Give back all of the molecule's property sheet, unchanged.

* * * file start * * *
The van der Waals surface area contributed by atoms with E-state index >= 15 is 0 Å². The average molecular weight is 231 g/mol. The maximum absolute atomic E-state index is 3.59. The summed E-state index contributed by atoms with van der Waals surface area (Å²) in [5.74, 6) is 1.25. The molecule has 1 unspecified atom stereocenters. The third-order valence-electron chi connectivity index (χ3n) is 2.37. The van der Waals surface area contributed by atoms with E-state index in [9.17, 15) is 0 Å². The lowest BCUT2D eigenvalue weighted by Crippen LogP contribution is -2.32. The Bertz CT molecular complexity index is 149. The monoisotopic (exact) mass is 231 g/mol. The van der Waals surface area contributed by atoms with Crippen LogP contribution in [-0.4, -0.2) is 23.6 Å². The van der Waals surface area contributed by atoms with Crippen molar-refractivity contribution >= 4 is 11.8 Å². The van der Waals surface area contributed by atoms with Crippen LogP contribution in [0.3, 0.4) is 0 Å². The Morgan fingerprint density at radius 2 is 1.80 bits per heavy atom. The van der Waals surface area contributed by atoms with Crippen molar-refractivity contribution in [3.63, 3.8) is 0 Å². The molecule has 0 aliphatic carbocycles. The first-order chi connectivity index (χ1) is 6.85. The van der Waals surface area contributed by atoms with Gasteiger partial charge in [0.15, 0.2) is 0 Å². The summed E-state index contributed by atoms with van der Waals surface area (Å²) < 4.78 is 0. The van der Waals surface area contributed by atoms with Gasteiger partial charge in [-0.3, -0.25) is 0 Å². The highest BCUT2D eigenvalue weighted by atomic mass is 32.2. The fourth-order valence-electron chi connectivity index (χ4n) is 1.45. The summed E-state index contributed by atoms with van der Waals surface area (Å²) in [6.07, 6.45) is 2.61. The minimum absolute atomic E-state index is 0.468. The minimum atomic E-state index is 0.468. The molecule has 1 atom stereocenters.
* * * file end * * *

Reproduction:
The van der Waals surface area contributed by atoms with E-state index >= 15 is 0 Å². The average molecular weight is 231 g/mol. The maximum absolute atomic E-state index is 3.59. The summed E-state index contributed by atoms with van der Waals surface area (Å²) in [5.74, 6) is 1.25. The molecule has 1 unspecified atom stereocenters. The third-order valence-electron chi connectivity index (χ3n) is 2.37. The van der Waals surface area contributed by atoms with E-state index in [9.17, 15) is 0 Å². The lowest BCUT2D eigenvalue weighted by Crippen LogP contribution is -2.32. The Bertz CT molecular complexity index is 149. The monoisotopic (exact) mass is 231 g/mol. The van der Waals surface area contributed by atoms with Crippen LogP contribution in [-0.4, -0.2) is 23.6 Å². The van der Waals surface area contributed by atoms with Crippen molar-refractivity contribution >= 4 is 11.8 Å². The van der Waals surface area contributed by atoms with Crippen LogP contribution in [0.3, 0.4) is 0 Å². The Morgan fingerprint density at radius 2 is 1.80 bits per heavy atom. The van der Waals surface area contributed by atoms with Crippen molar-refractivity contribution in [3.63, 3.8) is 0 Å². The molecule has 0 aliphatic carbocycles. The first-order chi connectivity index (χ1) is 6.85. The van der Waals surface area contributed by atoms with Gasteiger partial charge in [0.15, 0.2) is 0 Å². The summed E-state index contributed by atoms with van der Waals surface area (Å²) < 4.78 is 0. The van der Waals surface area contributed by atoms with Gasteiger partial charge in [-0.3, -0.25) is 0 Å². The highest BCUT2D eigenvalue weighted by atomic mass is 32.2. The fourth-order valence-electron chi connectivity index (χ4n) is 1.45. The summed E-state index contributed by atoms with van der Waals surface area (Å²) in [6.07, 6.45) is 2.61. The minimum absolute atomic E-state index is 0.468. The minimum atomic E-state index is 0.468. The molecule has 1 atom stereocenters.